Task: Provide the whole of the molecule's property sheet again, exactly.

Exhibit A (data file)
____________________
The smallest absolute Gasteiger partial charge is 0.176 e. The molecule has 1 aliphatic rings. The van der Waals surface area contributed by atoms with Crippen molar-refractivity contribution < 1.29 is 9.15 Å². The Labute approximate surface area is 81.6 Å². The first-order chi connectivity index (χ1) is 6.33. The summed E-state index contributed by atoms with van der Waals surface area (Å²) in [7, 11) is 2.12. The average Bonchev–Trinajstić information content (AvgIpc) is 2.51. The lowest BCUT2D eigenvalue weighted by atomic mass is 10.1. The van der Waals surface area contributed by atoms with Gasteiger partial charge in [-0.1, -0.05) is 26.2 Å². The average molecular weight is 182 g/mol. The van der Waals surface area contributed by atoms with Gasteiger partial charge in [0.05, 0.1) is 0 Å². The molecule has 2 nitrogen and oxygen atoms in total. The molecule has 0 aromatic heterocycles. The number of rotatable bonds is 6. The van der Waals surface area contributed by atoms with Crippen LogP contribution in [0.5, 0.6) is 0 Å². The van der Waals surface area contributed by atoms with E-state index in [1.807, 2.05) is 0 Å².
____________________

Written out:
The smallest absolute Gasteiger partial charge is 0.176 e. The molecule has 1 aliphatic rings. The van der Waals surface area contributed by atoms with Crippen molar-refractivity contribution < 1.29 is 9.15 Å². The Labute approximate surface area is 81.6 Å². The first-order chi connectivity index (χ1) is 6.33. The summed E-state index contributed by atoms with van der Waals surface area (Å²) in [7, 11) is 2.12. The average Bonchev–Trinajstić information content (AvgIpc) is 2.51. The lowest BCUT2D eigenvalue weighted by atomic mass is 10.1. The van der Waals surface area contributed by atoms with Gasteiger partial charge in [-0.1, -0.05) is 26.2 Å². The average molecular weight is 182 g/mol. The van der Waals surface area contributed by atoms with Gasteiger partial charge in [0.05, 0.1) is 0 Å². The molecule has 2 nitrogen and oxygen atoms in total. The molecule has 0 aromatic heterocycles. The number of rotatable bonds is 6. The van der Waals surface area contributed by atoms with Crippen LogP contribution in [0.5, 0.6) is 0 Å². The van der Waals surface area contributed by atoms with E-state index in [1.807, 2.05) is 0 Å².